CORRIDOR SARNATH BANERJEE PDF

Corridor is all urban, and mostly male. All the characters in its social network are connected to one central person, Jehangir Rangoonwalla, who is more of a philosophy dispenser than a second hand book seller which is his profession. Brighu is an obsessive collector of things and is currently pondering whether to settle down with his girlfriend Kali. Digital Dutta thinks about his H1-B visa during the day while at night Karl Marx advises him to use his knowledge to help the poor. Shintu is newly married and is on the search for an aphrodisiac to enhance his pleasure at night.

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Save Story Save this story for later. In his four books to date, the graphic novelist Sarnath Banerjee has asked what the country risks losing in the course of its rapid economic transformation. To critics, claims of a New India are contradicted by the persistence of poverty, entrenched structural inequalities, discrimination against minorities, and the repression of free speech.

For the Berlin-based Indian graphic novelist Sarnath Banerjee, both narratives contain some truth. As economic growth has fostered a new middle-class Anglophone reading public, interest in genre fiction has exploded. Indian readers of English can today find homegrown works of chick lit, techie lit, detective fiction, even what the scholar E. India has long had a small but vibrant tradition of comic-book publishing, exemplified by the popular Amar Chitra Katha series, but today most major and independent Indian presses publish in the genre, while others are entirely dedicated to the graphic form.

Banerjee in Berlin, Before making graphic novels, he worked on documentaries for Business India TV and contributed illustrations and comics to prominent Indian publications. In , a MacArthur Foundation grant gave him the time and resources to work on his own book. In , Banerjee and a business partner, Anindya Roy, founded a comic-book publishing imprint called Phantomville; it closed in owing to financial difficulties. To tell his stories, Banerjee, who has been based in Berlin since , draws upon the visual and textual vocabulary of Western modernism: fragmented narratives, alternative endings and beginnings, repetitions, elisions, mixed-up chronology.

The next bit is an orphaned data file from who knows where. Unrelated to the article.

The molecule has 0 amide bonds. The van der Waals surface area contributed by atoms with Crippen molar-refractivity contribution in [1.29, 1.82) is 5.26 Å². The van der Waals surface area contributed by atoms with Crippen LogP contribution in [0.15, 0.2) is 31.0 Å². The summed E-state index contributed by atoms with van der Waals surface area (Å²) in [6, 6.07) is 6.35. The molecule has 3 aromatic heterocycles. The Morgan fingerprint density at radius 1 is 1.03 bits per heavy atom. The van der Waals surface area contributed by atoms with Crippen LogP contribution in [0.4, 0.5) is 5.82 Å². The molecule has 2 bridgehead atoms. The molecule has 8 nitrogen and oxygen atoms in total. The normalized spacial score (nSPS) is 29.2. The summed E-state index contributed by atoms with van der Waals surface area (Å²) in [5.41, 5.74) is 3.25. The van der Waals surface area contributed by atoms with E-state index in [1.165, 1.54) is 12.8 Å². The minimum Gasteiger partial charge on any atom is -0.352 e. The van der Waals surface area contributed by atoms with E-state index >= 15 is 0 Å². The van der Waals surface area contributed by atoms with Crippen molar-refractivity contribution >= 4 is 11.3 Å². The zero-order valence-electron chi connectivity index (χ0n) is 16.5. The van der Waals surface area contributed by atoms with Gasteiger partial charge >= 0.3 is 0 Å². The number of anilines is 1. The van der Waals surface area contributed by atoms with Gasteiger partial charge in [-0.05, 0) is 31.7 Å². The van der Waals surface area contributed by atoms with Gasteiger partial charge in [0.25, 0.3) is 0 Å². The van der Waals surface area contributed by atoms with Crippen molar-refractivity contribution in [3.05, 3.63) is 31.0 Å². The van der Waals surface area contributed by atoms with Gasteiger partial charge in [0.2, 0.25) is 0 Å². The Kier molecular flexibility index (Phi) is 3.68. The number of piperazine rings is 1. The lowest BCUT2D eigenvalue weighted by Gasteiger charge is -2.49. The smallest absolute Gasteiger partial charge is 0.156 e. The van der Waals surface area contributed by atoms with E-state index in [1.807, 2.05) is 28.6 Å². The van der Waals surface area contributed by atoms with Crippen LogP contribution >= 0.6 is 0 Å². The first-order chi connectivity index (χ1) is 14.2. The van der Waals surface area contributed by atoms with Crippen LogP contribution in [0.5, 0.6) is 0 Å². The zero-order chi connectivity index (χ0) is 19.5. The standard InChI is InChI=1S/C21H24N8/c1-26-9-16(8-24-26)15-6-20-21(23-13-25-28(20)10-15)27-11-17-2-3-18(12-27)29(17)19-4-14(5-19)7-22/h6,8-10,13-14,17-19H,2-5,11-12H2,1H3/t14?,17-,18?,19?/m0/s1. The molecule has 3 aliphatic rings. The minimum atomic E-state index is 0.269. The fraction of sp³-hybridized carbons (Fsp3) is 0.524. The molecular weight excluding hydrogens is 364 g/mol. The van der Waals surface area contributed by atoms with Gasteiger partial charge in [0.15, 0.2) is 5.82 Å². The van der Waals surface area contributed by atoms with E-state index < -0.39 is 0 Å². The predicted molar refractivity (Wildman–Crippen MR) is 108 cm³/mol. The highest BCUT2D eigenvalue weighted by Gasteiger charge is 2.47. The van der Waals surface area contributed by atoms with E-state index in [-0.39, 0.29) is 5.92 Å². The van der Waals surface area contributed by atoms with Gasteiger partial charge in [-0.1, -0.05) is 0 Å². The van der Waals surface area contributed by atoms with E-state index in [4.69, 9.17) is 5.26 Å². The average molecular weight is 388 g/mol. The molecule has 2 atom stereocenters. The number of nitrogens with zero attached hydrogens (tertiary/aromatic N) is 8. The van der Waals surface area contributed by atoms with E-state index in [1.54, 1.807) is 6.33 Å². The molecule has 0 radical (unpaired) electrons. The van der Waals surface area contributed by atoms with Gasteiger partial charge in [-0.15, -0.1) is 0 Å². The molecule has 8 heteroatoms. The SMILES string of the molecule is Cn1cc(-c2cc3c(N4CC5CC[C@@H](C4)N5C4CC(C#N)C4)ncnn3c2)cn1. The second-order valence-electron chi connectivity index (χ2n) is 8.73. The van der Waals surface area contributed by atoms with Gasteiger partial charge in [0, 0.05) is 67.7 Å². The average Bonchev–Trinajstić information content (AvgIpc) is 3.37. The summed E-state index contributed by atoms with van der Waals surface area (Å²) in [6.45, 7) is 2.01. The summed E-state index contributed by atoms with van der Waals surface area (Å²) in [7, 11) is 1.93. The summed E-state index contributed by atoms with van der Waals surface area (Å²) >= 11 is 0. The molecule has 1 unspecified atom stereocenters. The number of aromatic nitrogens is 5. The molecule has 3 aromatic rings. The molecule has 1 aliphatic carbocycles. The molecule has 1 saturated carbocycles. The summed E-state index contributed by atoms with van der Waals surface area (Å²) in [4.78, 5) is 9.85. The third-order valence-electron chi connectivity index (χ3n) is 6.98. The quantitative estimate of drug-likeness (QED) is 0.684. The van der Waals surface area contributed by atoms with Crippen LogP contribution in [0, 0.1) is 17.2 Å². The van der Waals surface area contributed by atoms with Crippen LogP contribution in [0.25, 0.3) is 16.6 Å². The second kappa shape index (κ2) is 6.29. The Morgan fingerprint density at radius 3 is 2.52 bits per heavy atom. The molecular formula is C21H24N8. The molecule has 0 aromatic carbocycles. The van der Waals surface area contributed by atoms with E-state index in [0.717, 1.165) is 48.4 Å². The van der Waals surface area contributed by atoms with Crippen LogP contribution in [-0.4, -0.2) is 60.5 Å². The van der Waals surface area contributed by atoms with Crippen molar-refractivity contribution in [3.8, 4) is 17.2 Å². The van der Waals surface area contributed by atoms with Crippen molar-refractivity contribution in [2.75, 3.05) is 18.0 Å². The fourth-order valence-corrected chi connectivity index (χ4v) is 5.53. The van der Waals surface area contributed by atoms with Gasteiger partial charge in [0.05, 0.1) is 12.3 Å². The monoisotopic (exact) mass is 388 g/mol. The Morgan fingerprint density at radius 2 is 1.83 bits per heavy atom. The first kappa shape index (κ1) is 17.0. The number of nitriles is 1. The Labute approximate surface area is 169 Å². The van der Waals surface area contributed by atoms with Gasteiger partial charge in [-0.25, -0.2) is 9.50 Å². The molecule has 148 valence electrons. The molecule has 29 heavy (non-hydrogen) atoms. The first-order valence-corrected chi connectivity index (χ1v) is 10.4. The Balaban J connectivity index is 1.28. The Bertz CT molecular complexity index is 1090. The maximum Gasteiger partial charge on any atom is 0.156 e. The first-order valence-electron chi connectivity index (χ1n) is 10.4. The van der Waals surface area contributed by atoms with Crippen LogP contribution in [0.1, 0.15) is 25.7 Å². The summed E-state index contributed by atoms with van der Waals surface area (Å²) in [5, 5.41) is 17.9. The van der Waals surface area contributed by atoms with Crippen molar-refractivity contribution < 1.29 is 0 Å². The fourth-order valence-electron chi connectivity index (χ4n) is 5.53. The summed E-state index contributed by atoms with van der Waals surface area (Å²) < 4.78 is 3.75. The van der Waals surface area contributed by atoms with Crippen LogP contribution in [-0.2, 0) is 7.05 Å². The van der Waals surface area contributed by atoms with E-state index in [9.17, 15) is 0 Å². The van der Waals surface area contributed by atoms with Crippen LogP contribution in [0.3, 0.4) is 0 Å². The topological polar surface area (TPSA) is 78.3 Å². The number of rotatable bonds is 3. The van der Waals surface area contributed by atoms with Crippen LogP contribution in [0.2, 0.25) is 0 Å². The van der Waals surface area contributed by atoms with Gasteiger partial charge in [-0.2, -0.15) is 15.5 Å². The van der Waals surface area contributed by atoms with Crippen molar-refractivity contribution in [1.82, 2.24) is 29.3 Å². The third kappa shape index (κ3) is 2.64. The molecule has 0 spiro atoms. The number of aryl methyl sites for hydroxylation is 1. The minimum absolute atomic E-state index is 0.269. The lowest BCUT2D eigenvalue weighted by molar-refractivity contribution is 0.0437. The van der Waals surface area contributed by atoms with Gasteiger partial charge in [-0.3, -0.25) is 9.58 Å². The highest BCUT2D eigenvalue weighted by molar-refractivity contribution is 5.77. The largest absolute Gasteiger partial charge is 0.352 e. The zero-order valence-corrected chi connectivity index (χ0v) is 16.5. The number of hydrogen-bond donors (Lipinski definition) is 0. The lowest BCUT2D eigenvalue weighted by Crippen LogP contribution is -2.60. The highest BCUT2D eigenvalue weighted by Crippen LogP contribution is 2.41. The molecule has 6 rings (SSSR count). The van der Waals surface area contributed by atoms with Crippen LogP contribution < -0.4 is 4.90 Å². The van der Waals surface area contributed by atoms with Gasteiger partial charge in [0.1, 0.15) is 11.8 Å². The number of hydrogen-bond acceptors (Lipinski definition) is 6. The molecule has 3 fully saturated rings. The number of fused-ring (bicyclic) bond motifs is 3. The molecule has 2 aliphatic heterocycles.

It skips around in time from Lubeck, , to St. His style is collage-like, consisting of black-and-white ink sketches interspersed with photographic images drawn from magazines, advertisements, and film posters and stills, as well as color panels and newspaper clippings.

His texts are casually multilingual, including phrases of Hindi, Urdu, and Bengali without translations into English. To date, there are U. In addition to writing graphic novels, Banerjee makes drawings and films that have been exhibited around the world. Published in India in , the book begins by chronicling the privatization of Bharat Copper Limited, a fictionalized version of the government-owned firm Hindustan Copper Limited.

One worker displaced in the process is a plumber, Girish, who goes to Delhi to look for work. During his quest, Girish encounters numerous people who have been banished below earth for the crime of wasting water, such as Jagat Ram, a scapegoated employee of the Delhi Water Board, and B. Does it result simply from living in India? These are the readers who can move comfortably between Delhi shopping centers and Frankfurt Airport, between textual references to Jean Baudrillard and Pankaj Mishra, between high literature and comic strips.

By depicting them as a gaggle of ineffectual pontificators, Banerjee suggests that they might not be much better than the greedy businessmen who hope to grow rich chasing imaginary bodies of water and driving up the price of real estate. Someone, his novels remind us, is living in those tony new buildings and taking solace in the same old myths.

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A Graphic Novelist Captures the Paradoxes of Living in the “New India”

Arashigor Help Center Find new research papers in: Just a moment while we sign you in safnath your Goodreads account. One story unfolds and as soon as I start getting a grip on it, another begins. Some, like the hakim and Murthy, are little more than caricatures. If anyone reading this has a different perspective, I would be very happy to discuss it. Corridor: A Graphic Novel, Sarnath Banerjee — southasiabookblog In comics the words and the pictures together create units of meanings that neither can by themselves. The product of a fellowship awarded by the MacArthur Foundation in Chicago, Corridor offers a highly entertaining glimpse into several dimensions of middle-class life in India — much of which will be hauntingly familiar to readers everywhere. This is a good attempt at a graphic novel.

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